Independent Contractors

An independent contractor is a person who contracts to do work for another person according to his/her own methods and processes, and who is not subject to another person’s control; they work independently. Because they are self employed, independent contractors are not subject to many national and state labor laws which govern employers and protect employees in the workforce, such as the Federal Fair Labor Standards Act.

  • Employers commonly misclassify employees as independent contractors, when they are actually “employees” in an effort to evade the obligation to pay overtime wages.
  • Studies show that certain industries, such as construction, real estate, home care, trucking, janitorial and hi-tech have misclassification rates that are disproportionately high (See our “Is This You?” FLSA overtime law webpage.)
  • Employers do not have to pay employment benefits to independent contractors
  • Certain national and state employment laws do not apply to independent contractors
  • It is frequently more cost effective for an employer to hire an independent contractor rather than an employee.
  • IRS has developed the “20 Factor Test” to distinguish an employee from an independent contractor.
  • Many factors are taken into account when classifying independent contractors.
  • If you are under the direct control of your employer and they have authority over how your work should be performed, then you ARE NOT an independent contractor.
  • Misclassification has substantial legal consequences, including liability for unpaid overtime pay.
  • Fed Ex has paid millions of dollars in settlement costs over misclassifying drivers as independent contractors and is currently being sued for New York labor laws violations.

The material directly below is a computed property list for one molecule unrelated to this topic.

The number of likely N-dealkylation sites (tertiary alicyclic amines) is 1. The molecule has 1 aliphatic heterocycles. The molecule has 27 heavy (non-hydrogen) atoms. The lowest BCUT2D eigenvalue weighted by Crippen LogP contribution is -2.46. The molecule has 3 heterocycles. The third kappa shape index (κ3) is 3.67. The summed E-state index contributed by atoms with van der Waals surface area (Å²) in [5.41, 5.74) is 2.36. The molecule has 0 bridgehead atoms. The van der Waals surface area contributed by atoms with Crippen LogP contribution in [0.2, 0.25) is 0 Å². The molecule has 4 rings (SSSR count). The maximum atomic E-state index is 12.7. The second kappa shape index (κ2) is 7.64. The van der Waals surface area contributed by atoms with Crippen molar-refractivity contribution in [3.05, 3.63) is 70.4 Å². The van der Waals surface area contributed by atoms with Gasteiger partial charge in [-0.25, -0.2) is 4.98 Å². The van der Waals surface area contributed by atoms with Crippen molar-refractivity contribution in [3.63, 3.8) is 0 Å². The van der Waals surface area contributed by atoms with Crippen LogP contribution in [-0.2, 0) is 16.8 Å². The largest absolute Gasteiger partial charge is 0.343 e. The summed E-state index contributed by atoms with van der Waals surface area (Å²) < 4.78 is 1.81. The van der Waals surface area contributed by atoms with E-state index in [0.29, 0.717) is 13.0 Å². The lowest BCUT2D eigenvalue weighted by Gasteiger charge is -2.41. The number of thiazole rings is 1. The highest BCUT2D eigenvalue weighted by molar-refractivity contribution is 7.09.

It is common for an employer to misclassify an employee as an independent contractor in order to cut the costs of providing standard employment benefits such as health, life, dental, and disability insurance, funded retirement plans, and paid vacation time and maternity leave.  Employers also get the advantage of not having to worry about complying with many labor and wage laws set forth to protect “employees”.  For example, an independent contractor is not protected from unfair bargaining practices (National Labor Relations Act), or from discrimination (The Civil Rights Act of 1964).

There are no guidelines for minimum wage and overtime requirements (FLSA) for independent contractors, and they have no retirement fund security (Employee Retirement Income Security Act) as they would if they were classified as an employee.  Congress and the states have enacted numerous other laws geared toward protecting employees, and none of them apply to independent contractors.  By hiring independent contractors rather than employees, employers can significantly reduce their liability and increased their profit margins.

Many factors are involved in making the decision to classify a worker as an independent contractor.   The most significant factor to be considered is whether the person to whom service is rendered (the employer or principal) has control or the right to control the worker, the work to be done and the manner and means in which it is performed.

The legal ramifications for misclassifying a worker as an independent contractor are substantial.  Fed Ex has spent millions defending against enforcement actions and class action lawsuits over employee misclassification in wage – hour claims and other companies are becoming more proactive to avoid the same consequences.

If you believe that you may have been misclassified as an independent contractor and are due unpaid overtime, please fill out our Case Evaluation form, and one of our overtime attorneys will help you to evaluate your case.

Client Reviews


A situation that involves attorneys is emotional - Mike Lore is an attentive listener and really helped me come to the terms of my situation. He used his understanding of the law to construct a case that was grounded in fact and skipped the needless 'finger-pointing' and 'he-said/she-said' back and forth. Mike's professionalism with me (the client) and the opposing attorney moved the case forward quickly with a successful result.

- E.S.


After talking to HR and trying to find answers to my questions about the overtime laws online, I was so confused. I contacted the firm and spoke to Stacy. She was so nice and took the time to review my pay stubs. She explained what the law requires and how it applied to my job. Turns out I do not have a case. Even though I didn’t have a case, she sent me a follow up email with even more information. So glad I called them.

- P.A.


We live in another state, but my husband's company sent him to work in Texas for 6 months. With the laws being completely different from our home state, it was nice to speak to a professional that could put us at ease and explain the laws to us.

- D.E.

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